Native Petromyzontidae Petromyzon marinus Sea lamprey 12
Native Anguillidae Anguilla anguilla European eel 2971
Native Clupeidae Alosa spp. Allis and twaite shads 1
Native Cobitidae Cobitis paludica Iberian loach 9031
Native Leuciscidae Achondrostoma arcasii Panjorca 413
Native Leuciscidae Pseudochondrostoma duriense Douro nase 684
Native Leuciscidae Squalius carolitertii Iberian chub 20
Native Salmonidae Salmo trutta subsp. fario Brown trout 162
Native Salmonidae Salmo trutta subsp. trutta Sea trout 259
Native Atherinidae Atherina boyeri Sand smelt 1079
Native Mugilidae Chelon auratus Golden grey mullet 51
Native Mugilidae Chelon labrosus Thicklip grey mullet 28
Native Mugilidae Chelon ramada Thinlip mullet 1581
Native Mugilidae Mugil cephalus Flathead grey mullet 167
Native Gasterosteidae Gasterosteus aculeatus Three-spined stickleback 1221
Native Moronidae Dicentrarchus labrax European seabass 100
Native Pleuronectidae Platichthys flesus European flounder 1207
Invasive Centrarchidae Lepomis gibbosus Pumpkinseed 47302 2000s (Sousa et al. 2008) ENA
Invasive Centrarchidae Micropterus salmoides Largemouth bass 570 1950s (Antunes 1990) ENA
Invasive Tincidae Tinca tinca Tench 577 1990s (Antunes and Rodrigues 2004) EUR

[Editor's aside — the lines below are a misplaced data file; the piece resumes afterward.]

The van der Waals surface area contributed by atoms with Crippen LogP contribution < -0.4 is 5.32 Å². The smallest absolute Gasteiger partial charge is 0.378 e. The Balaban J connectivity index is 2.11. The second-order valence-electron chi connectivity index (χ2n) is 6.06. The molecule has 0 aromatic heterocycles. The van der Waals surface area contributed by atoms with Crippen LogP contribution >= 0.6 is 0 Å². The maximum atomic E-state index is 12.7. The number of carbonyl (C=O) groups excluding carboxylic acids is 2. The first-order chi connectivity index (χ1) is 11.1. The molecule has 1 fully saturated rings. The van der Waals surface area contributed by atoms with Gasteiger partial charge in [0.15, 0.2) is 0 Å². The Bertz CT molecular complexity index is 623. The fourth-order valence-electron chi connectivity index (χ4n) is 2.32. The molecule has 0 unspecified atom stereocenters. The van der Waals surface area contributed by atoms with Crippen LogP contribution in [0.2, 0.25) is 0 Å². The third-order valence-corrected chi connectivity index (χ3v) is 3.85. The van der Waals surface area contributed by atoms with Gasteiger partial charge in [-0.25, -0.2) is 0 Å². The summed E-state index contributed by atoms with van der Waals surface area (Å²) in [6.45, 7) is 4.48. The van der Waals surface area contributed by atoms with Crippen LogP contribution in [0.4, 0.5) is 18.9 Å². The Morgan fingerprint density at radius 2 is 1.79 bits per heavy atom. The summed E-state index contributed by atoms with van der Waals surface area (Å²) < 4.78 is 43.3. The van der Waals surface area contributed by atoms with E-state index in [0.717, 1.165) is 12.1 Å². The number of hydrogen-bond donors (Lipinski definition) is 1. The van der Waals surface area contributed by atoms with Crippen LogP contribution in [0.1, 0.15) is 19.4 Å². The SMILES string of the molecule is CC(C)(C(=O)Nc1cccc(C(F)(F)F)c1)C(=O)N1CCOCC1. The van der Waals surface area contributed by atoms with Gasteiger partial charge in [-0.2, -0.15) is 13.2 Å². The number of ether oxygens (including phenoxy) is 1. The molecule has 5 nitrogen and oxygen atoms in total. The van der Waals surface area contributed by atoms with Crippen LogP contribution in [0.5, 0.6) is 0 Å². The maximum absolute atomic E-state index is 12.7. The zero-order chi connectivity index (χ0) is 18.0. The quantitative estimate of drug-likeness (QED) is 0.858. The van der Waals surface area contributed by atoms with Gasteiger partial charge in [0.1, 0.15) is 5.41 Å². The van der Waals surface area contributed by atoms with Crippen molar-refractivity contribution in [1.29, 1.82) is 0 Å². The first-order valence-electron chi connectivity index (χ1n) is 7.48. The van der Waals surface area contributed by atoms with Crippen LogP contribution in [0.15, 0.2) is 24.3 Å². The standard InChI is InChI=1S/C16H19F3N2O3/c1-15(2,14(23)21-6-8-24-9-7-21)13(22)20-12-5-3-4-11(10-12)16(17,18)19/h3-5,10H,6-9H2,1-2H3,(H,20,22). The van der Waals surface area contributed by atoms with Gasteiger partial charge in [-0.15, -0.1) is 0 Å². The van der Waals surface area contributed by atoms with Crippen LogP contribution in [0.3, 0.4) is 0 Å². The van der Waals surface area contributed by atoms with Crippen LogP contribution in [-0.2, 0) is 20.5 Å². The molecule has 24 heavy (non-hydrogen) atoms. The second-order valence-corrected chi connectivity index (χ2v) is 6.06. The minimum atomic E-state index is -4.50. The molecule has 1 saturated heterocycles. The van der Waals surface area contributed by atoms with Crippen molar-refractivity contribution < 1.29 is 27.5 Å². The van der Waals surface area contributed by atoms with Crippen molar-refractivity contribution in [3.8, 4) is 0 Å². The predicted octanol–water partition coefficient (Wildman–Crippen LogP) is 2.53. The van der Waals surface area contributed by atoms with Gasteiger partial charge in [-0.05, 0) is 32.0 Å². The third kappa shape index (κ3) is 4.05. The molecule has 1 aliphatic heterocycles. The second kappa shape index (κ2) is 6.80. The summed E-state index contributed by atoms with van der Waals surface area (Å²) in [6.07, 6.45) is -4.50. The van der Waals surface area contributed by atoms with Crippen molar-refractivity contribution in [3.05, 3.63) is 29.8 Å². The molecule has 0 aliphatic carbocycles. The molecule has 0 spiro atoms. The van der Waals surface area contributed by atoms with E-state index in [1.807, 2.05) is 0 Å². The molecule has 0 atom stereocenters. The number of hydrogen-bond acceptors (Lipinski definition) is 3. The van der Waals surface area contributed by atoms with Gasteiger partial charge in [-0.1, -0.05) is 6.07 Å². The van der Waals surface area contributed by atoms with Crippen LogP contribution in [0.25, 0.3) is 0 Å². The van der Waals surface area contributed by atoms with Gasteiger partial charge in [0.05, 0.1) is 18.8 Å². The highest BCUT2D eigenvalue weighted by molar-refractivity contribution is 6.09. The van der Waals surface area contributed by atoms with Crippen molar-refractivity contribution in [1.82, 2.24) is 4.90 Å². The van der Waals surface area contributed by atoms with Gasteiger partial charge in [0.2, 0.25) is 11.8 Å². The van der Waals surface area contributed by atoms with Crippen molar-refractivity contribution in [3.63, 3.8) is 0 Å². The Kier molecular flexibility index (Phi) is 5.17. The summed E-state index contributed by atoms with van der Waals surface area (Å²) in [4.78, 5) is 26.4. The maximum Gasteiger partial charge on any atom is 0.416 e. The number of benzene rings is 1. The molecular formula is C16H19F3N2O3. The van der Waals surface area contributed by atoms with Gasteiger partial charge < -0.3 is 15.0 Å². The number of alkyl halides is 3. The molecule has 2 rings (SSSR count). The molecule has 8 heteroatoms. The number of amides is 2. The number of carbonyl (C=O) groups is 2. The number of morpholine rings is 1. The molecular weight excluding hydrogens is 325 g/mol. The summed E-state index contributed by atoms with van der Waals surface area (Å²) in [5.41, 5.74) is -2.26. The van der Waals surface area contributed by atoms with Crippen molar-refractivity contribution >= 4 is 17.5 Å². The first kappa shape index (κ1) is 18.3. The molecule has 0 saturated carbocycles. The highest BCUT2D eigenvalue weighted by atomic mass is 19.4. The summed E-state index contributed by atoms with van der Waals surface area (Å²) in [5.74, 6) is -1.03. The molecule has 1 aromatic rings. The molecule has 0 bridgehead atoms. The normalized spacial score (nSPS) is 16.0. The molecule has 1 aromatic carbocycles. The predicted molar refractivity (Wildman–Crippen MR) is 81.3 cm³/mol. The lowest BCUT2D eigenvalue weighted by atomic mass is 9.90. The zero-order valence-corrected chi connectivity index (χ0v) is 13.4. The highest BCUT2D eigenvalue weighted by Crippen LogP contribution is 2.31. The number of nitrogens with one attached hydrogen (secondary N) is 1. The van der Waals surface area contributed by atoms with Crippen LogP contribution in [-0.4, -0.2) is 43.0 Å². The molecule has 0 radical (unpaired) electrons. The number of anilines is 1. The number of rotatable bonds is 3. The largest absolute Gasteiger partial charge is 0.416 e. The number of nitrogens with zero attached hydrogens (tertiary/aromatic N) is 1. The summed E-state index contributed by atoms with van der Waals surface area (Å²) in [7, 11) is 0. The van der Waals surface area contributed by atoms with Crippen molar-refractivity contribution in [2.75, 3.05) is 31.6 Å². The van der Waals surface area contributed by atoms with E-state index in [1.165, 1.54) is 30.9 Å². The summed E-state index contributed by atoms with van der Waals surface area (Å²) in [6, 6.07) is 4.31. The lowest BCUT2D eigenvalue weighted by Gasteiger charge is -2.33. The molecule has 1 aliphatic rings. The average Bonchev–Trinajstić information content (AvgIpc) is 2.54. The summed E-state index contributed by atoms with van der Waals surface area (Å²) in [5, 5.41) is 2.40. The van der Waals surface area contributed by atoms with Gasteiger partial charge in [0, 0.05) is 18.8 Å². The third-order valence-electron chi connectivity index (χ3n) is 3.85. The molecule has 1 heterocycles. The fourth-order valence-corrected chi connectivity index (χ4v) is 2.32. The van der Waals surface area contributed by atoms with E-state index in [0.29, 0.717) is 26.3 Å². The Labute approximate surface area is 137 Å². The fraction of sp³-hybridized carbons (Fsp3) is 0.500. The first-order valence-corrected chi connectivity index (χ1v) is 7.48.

Invasive Gobionidae Gobio lozanoi Iberian gudgeon 255 1990s (Hervella and Caballero 1999) IBE
Invasive Cyprinidae Carassius auratus Goldfish 20 1950s (Antunes 1990) ASIA
Invasive Cyprinidae Cyprinus carpio Common carp 3146 1990s (Antunes and Rodrigues 2004) ASIA, EU

Functional diversity indices

Six different functional diversity indices that were often used in previous studies (Villéger et al. 2008, van der Linden et al. 2016) to investigate the effects of environmental disturbances were selected. Functional diversity indices were calculated using the information on fish abundances and their traits classification, namely the functional divergence index (FDiv), the functional dispersion index (FDis), the functional richness index (FRic), the functional evenness index (FEve) (Villéger et al. 2008), Rao’s quadratic entropy index (FRAO) (Lepš et al. 2006), and the functional redundancy index (FRed) (de Bello et al. 2007). The first five indices (FDiv, FDis, FRic, FEve and FRAO) were computed using the dbFD function from the FD package in R (Laliberté et al. 2022), while FRed was interpreted as a normed version of the mean functional similarity (Ricotta et al. 2016). The taxonomic index of diversity (Shannon’s diversity index) was calculated using the function diversity from the vegan package in R (Oksanen et al. 2022).